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How Lauren Grattan thinks about risk

How Lauren Grattan thinks about risk

Shoutout SoCal checked in with our Co-founder and Chief Community Officer Lauren Grattan in its local stories series and asked her how she thinks about risk.

Here’s an excerpt:

Risk has played a big role in my life and career,” Lauren shares. “A lot of people think about risk mostly in the negative—in terms of what could go wrong. But I like to think about risk in terms of what could go right. Ten years ago I went backpacking from the Canadian border of Montana to the South Rim of the Grand Canyon. I hiked 2,500 miles in five months, largely on a trail of my own design. Pretty much all of my colleagues, friends, and family said, ‘You’re doing what?!’ It seemed terrifying, but if (when) I managed to do it, how cool. That kind of energy is what drives me personally and professionally—it seems undoable, but if it works, how incredible would it be?

“My college friends and I joked that the line between badass and bad is very, very fine. It’s my goal to be on the badass side of that line. So I imagine what could be if things go right, and then ensure that they do. I started a financial services company—with a philosophy degree—because I thought, ‘How cool would it be if we brought purpose and intention back into investments? How cool would it be to transform finance from the inside?’ And that’s what we get to do now. Another side of risk worth touching on: Part of the reason why capital isn’t flowing evenly to all communities is because of misperceived risk, where people see other and believe that different equals bad. In large part because I am of mixed race and feel a kinship with many types of folks, instead of seeing downside risk in overlooked communities, I see opportunity. That feeds into how Mission Driven Finance does its underwriting and how we develop new impact funds.”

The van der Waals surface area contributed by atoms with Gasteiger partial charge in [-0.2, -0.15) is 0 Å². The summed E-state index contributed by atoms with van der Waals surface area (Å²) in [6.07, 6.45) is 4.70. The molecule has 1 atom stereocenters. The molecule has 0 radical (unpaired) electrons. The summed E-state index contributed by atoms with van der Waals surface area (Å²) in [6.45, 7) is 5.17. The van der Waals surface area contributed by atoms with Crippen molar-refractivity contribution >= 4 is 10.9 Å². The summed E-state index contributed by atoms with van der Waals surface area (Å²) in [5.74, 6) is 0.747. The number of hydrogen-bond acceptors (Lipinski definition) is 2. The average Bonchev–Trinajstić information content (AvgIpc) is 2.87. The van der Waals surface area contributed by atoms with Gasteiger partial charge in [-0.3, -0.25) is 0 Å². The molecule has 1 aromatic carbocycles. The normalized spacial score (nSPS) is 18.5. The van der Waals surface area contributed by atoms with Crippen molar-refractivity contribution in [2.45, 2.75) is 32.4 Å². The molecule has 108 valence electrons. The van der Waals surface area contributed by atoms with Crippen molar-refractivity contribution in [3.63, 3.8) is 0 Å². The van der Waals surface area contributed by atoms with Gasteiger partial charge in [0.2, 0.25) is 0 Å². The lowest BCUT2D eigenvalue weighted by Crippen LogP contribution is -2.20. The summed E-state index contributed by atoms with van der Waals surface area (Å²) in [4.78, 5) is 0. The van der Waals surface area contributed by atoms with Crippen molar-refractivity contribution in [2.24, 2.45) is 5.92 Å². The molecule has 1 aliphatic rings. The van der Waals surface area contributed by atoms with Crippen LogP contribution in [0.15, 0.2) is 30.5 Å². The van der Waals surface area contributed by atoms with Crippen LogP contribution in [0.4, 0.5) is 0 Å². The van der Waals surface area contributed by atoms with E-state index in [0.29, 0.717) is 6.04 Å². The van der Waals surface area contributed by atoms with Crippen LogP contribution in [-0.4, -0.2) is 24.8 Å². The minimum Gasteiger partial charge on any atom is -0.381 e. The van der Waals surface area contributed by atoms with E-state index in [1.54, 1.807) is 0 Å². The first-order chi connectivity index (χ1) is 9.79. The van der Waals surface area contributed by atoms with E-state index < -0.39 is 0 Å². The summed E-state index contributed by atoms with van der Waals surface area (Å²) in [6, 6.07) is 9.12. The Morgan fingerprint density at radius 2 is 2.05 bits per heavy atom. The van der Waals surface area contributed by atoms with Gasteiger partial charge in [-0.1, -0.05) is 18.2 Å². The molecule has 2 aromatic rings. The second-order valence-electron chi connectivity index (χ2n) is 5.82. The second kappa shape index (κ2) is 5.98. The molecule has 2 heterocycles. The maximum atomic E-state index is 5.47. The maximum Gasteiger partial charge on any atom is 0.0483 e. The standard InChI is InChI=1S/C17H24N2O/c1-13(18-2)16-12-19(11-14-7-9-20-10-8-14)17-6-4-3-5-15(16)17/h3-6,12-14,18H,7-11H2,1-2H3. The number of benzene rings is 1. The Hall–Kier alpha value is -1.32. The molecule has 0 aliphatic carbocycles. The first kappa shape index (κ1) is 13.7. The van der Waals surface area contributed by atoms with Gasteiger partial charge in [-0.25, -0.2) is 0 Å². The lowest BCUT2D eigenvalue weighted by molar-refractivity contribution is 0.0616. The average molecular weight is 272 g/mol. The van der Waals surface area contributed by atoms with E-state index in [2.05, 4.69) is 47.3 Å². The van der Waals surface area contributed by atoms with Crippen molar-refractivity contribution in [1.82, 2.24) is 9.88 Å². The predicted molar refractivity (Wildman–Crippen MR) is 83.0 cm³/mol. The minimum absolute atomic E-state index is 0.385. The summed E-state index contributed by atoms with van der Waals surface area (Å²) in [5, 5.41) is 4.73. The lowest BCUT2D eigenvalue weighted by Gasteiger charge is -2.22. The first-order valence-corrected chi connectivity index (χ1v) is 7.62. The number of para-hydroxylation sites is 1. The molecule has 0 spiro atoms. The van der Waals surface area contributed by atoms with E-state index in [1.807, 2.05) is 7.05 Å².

Read more here.

Now is the time to try philanthropic investing

Now is the time to try philanthropic investing

At Mission Driven Finance, we want impact investing to pick up so much steam that it becomes the default mode of making investments. One of our goals is to make it easier for folks to invest in their community and the issues they care about, from all sorts of types of accounts. 

If someone asks, “Can I participate from my ___ [fill-in-the-blank] account?” we want the answer to be an emphatic yes.

To that end, we’re proud to add Realize Impact to our growing community of impact partners. Realize Impact is a 501(c)(3) public charity whose mission is to support donors in turning any grant into an impact investment. Sounds cool, right?

Our partnership with Realize Impact allows Mission Driven Finance to expand our commitment to make impact investing easy and accessible. We look forward to working alongside donors, private foundations, and donor advised funds of any origin and size to unlock grant capital as a tool for impact investing. Here’s how it works: 

Philanthropic investment grants with Mission Driven Finance & Realize Impact
  1. Make a grant from your donor-advised fund (DAF) or private foundation, or a tax-deductible donation from your personal account to Realize Impact and recommend an impact investment in one of Mission Driven Finance’s impact strategies.